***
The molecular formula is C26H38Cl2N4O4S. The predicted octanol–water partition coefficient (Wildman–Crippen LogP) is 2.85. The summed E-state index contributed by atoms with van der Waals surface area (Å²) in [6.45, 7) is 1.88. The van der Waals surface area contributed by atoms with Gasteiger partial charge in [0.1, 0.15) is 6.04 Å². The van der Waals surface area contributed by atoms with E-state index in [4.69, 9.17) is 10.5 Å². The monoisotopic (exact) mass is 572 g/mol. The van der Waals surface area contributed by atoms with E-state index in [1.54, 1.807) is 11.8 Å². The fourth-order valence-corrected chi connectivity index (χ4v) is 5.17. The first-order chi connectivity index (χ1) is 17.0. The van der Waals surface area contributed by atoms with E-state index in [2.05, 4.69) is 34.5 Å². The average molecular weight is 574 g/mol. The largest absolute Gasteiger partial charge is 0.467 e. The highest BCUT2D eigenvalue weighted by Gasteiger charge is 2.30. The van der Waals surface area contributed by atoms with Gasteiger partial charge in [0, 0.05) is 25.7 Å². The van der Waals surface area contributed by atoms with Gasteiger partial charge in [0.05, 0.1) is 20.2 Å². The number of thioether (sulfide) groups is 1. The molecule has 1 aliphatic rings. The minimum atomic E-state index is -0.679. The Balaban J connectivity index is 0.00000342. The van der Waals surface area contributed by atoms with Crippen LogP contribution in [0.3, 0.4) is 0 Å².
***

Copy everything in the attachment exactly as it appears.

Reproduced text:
The molecular formula is C26H38Cl2N4O4S. The predicted octanol–water partition coefficient (Wildman–Crippen LogP) is 2.85. The summed E-state index contributed by atoms with van der Waals surface area (Å²) in [6.45, 7) is 1.88. The van der Waals surface area contributed by atoms with Gasteiger partial charge in [0.1, 0.15) is 6.04 Å². The van der Waals surface area contributed by atoms with E-state index in [4.69, 9.17) is 10.5 Å². The monoisotopic (exact) mass is 572 g/mol. The van der Waals surface area contributed by atoms with E-state index in [1.54, 1.807) is 11.8 Å². The fourth-order valence-corrected chi connectivity index (χ4v) is 5.17. The first-order chi connectivity index (χ1) is 17.0. The van der Waals surface area contributed by atoms with E-state index in [2.05, 4.69) is 34.5 Å². The average molecular weight is 574 g/mol. The largest absolute Gasteiger partial charge is 0.467 e. The highest BCUT2D eigenvalue weighted by Gasteiger charge is 2.30. The van der Waals surface area contributed by atoms with Gasteiger partial charge in [0, 0.05) is 25.7 Å². The van der Waals surface area contributed by atoms with Gasteiger partial charge in [0.05, 0.1) is 20.2 Å². The number of thioether (sulfide) groups is 1. The molecule has 1 aliphatic rings. The minimum atomic E-state index is -0.679. The Balaban J connectivity index is 0.00000342. The van der Waals surface area contributed by atoms with Crippen LogP contribution in [0.3, 0.4) is 0 Å².